Monday, October 4, 2010

In the news: A prison closing, unemployment help expanding

Today's first story is a little bit different from our typical news roundup, but it is employment related and therefore it meets our criteria for inclusion. The reason it caught my eye was the opening sentence: "For the first time in its history, Oregon will shut down an operating prison..." (emphasis added).

As an employment economist, I've crunched numbers, written articles, read (innumerable) articles, and answered questions that have all pointed to the severity of the Great Recession. You'd think this level of exposure to sad news and depressing numbers would leave me desensitized, but still, I am often surprised by the stories I hear. The Oregonian's article was one such moment of surprise, reminding me yet again of the deep, resounding effects of the recession. It's a recession so severe that the state, for the first time in its 150 years, has to close down a prison.

It's a recession that led to many "first times" for people, businesses, and the government. It makes me grateful that the economy has started to grow again, albeit slowly.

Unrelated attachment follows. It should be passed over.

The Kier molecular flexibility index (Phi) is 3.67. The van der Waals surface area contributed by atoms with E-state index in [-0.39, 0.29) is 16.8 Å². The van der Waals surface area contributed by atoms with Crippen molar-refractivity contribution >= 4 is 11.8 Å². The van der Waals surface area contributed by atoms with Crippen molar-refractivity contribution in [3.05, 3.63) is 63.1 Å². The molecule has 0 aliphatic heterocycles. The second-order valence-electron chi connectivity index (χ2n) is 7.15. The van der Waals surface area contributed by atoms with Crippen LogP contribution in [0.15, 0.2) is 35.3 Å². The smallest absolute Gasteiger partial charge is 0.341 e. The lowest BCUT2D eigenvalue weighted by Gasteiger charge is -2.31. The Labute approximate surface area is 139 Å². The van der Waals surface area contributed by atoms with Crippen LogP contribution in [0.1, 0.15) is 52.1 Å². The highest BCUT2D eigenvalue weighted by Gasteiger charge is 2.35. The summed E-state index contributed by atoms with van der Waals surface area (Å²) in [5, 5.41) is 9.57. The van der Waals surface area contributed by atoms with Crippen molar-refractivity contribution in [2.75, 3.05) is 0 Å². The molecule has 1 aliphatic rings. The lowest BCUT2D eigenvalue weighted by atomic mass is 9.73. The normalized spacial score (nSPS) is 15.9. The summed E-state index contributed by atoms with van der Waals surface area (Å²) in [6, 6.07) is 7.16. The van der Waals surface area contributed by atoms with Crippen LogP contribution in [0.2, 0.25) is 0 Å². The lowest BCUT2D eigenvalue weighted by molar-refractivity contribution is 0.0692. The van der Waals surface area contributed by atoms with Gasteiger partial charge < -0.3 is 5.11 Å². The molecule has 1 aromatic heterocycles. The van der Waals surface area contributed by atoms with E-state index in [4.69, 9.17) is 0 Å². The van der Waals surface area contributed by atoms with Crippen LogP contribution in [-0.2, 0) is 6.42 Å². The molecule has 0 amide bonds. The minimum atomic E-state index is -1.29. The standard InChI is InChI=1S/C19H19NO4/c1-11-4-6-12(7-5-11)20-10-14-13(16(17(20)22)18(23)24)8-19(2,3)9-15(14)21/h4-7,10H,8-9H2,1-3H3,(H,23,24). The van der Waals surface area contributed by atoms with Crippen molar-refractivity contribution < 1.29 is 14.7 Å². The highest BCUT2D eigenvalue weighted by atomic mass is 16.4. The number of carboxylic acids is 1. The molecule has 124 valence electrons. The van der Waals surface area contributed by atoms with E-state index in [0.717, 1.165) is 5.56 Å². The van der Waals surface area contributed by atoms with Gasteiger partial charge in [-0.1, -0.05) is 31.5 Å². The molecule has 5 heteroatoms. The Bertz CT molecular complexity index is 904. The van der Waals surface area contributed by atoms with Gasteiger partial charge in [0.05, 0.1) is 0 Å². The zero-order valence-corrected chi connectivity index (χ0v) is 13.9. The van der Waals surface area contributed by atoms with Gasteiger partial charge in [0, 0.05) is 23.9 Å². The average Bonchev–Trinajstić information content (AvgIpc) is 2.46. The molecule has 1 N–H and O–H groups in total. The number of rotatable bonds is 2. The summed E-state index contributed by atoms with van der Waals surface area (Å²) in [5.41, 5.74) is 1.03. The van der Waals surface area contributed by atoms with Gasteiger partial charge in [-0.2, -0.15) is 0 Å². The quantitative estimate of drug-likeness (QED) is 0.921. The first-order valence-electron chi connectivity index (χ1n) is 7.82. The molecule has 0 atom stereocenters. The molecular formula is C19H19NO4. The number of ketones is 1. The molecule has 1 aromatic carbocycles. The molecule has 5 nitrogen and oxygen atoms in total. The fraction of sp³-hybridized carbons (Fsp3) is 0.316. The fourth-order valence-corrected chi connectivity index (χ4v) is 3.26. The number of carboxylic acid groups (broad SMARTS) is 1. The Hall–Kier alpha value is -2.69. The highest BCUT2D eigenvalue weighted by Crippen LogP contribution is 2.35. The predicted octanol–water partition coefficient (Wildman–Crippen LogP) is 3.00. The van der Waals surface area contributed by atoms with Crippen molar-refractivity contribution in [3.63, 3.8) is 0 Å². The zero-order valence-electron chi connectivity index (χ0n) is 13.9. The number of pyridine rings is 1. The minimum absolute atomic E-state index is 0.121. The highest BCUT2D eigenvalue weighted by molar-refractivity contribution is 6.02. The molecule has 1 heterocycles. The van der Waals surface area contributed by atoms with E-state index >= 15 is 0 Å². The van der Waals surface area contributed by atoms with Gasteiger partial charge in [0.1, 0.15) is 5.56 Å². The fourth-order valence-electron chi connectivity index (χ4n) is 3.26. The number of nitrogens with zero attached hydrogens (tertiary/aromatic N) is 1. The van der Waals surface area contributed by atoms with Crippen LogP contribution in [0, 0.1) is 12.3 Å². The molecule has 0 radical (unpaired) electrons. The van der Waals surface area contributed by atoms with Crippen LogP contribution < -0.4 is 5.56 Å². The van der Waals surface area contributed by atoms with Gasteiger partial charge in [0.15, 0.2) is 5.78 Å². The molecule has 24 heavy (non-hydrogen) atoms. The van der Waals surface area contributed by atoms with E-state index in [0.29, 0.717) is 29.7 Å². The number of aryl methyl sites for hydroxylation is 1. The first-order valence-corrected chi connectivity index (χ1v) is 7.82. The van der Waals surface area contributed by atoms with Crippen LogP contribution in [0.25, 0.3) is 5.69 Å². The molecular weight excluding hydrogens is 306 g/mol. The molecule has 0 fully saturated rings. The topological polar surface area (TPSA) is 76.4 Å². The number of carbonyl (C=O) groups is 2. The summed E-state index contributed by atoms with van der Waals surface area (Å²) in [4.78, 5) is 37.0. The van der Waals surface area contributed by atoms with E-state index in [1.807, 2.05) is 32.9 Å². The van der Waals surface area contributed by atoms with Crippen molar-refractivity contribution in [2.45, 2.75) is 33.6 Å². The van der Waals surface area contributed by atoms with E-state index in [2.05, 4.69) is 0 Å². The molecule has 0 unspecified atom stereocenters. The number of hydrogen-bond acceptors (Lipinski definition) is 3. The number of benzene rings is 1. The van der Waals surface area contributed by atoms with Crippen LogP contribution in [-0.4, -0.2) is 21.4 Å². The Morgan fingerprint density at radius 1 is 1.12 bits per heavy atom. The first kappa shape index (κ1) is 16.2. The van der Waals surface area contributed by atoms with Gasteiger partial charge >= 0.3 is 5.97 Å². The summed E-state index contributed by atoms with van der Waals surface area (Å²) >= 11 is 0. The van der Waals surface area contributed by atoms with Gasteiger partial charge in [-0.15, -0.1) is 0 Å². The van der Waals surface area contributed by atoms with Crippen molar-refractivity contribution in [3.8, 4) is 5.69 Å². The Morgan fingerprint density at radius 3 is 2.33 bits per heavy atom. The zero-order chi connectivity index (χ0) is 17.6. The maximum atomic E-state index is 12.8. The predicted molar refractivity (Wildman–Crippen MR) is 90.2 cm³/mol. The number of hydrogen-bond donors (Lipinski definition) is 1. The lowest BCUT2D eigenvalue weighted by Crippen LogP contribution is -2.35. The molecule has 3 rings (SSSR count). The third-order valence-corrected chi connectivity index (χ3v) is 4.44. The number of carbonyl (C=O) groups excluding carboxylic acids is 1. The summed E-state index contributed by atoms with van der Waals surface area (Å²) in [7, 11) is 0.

On a related note, KDRV reported on a new location in Grants Pass to help people who are unemployed -- it's one of our WorkSource Oregon field offices, opened in conjuction with the Jobs Council. The building is located on NE F Street. "At the new facility people can search for work, spruce up their resume, learn interview skills and take classes, all for free."

In January we re-opened a field office in Forest Grove. I expressed some excitement when I posted a blog on the topic -- excitement I felt because we were expanding our resources to help people. Unfortunately, the post gave at least one reader the impression that I am happy about the number of unemployed people in Oregon. I just wanted to apologize for giving that impression. I'm excited by our opportunities to help people, and happy when we successfully decrease unemployment.

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